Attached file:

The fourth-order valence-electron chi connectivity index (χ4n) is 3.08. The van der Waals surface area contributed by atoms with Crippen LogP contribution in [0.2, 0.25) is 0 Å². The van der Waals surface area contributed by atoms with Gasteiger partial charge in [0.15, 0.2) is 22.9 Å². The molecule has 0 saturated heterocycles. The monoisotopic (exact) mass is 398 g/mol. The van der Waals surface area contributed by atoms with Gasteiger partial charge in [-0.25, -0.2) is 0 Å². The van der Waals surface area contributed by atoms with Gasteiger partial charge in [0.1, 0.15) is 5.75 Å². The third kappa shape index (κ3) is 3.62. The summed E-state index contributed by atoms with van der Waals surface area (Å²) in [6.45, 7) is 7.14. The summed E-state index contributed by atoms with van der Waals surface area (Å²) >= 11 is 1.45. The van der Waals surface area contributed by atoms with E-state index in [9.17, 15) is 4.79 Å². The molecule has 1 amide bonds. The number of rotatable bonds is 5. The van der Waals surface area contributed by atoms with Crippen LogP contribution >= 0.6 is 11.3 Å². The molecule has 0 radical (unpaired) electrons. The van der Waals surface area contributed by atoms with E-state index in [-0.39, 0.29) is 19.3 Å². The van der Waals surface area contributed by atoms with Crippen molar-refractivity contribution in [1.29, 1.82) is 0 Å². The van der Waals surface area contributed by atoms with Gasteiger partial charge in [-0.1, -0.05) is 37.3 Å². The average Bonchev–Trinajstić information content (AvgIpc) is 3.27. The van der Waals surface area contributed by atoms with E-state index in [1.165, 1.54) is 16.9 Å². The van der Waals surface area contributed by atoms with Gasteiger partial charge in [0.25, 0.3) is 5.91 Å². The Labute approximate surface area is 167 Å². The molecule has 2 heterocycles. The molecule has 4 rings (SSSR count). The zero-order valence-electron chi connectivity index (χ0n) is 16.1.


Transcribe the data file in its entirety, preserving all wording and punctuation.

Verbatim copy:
The fourth-order valence-electron chi connectivity index (χ4n) is 3.08. The van der Waals surface area contributed by atoms with Crippen LogP contribution in [0.2, 0.25) is 0 Å². The van der Waals surface area contributed by atoms with Gasteiger partial charge in [0.15, 0.2) is 22.9 Å². The molecule has 0 saturated heterocycles. The monoisotopic (exact) mass is 398 g/mol. The van der Waals surface area contributed by atoms with Gasteiger partial charge in [-0.25, -0.2) is 0 Å². The van der Waals surface area contributed by atoms with Gasteiger partial charge in [0.1, 0.15) is 5.75 Å². The third kappa shape index (κ3) is 3.62. The summed E-state index contributed by atoms with van der Waals surface area (Å²) in [6.45, 7) is 7.14. The summed E-state index contributed by atoms with van der Waals surface area (Å²) >= 11 is 1.45. The van der Waals surface area contributed by atoms with E-state index in [9.17, 15) is 4.79 Å². The molecule has 1 amide bonds. The number of rotatable bonds is 5. The van der Waals surface area contributed by atoms with Crippen LogP contribution >= 0.6 is 11.3 Å². The molecule has 0 radical (unpaired) electrons. The van der Waals surface area contributed by atoms with E-state index in [-0.39, 0.29) is 19.3 Å². The van der Waals surface area contributed by atoms with Crippen molar-refractivity contribution in [1.29, 1.82) is 0 Å². The van der Waals surface area contributed by atoms with Gasteiger partial charge in [-0.1, -0.05) is 37.3 Å². The average Bonchev–Trinajstić information content (AvgIpc) is 3.27. The van der Waals surface area contributed by atoms with E-state index in [1.165, 1.54) is 16.9 Å². The van der Waals surface area contributed by atoms with Gasteiger partial charge in [0.25, 0.3) is 5.91 Å². The Labute approximate surface area is 167 Å². The molecule has 2 heterocycles. The molecule has 4 rings (SSSR count). The zero-order valence-electron chi connectivity index (χ0n) is 16.1.